Narrowleaf sunflower (Helianthus angustifolius) is one of the most common sunflowers in Florida. It is found statewide, except for extreme south Florida, and occurs throughout much of the eastern half of the United States besides. This is a wetland species, and it is most common in sunny locations with saturated soils; marshes, roadside ditches, and open savannahs.
As its name implies, this species has noticeably narrow leaves. These are mostly alternate on the stems, up to 8 inches long, and rather rough to the touch. Narrowleaf sunflower is deciduous, but grows rapidly in the spring. By late summer, individuals may be as tall as 6 feet and are often 4-5 feet. They also sucker aggressively and tend to form dense colonies in the sites where they occur. Because of their size, these colonies are often virtual monocultures with little else finding a niche to fit into.
Narrowleaf sunflowers are spectacular when they are in bloom. They are a fall-flowering species and the peak bloom times are October-November, though limited flowering can occur just prior to this and just after. Individual flowers are often 3 inches across and the ray flowers are an exceptionally bright yellow in color. The disc flowers, however, are dark.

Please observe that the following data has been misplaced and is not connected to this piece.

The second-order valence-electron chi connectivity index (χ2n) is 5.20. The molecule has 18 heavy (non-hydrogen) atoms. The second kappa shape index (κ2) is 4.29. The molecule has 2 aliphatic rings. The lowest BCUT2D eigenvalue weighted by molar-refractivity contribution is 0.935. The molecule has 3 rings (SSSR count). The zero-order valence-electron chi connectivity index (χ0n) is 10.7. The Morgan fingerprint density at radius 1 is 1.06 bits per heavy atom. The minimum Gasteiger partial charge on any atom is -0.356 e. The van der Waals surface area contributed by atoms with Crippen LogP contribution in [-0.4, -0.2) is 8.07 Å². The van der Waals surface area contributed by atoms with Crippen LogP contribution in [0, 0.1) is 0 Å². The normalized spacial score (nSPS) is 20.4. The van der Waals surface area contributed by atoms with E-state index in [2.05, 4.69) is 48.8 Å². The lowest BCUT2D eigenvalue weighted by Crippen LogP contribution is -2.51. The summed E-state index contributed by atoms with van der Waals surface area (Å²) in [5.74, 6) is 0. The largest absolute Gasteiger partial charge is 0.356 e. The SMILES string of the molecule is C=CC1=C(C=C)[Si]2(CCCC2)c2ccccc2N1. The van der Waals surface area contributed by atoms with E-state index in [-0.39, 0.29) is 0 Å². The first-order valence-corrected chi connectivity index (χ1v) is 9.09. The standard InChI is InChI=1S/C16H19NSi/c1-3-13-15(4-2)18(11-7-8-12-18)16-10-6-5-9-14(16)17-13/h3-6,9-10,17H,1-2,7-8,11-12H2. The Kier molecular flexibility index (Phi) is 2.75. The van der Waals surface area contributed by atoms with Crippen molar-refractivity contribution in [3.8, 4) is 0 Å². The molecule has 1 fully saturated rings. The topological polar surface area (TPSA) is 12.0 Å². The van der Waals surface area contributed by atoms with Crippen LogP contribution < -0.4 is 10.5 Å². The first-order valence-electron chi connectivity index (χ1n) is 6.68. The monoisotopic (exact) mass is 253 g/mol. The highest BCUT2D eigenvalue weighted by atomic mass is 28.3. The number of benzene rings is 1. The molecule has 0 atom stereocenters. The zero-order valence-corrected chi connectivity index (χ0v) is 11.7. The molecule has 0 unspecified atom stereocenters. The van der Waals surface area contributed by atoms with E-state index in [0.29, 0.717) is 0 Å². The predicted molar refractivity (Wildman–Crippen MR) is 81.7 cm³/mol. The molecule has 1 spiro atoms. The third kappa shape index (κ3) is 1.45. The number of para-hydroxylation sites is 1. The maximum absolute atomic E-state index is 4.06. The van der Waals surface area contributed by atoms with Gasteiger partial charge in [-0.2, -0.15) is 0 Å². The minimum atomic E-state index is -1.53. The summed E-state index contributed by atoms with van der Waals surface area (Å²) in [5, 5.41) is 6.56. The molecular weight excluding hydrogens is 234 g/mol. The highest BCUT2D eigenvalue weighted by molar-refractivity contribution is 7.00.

Narrowleaf sunflower is widely grown commercially and is fairly easy to maintain in the home landscape - as long as its moisture requirements are met. Although it is a wetland sunflower, it can persist in many upland settings if it receives adequate rainfall during the heat of summer. If not, it will quickly disappear. As described for the paleleaf woodland sunflower previously, do not use this plant in small settings or in formal wildflower beds. It is a wonderful addition to larger-scale settings and in more naturalized plantings. It is also exceptional as a wildflower along the shoreline of a pond.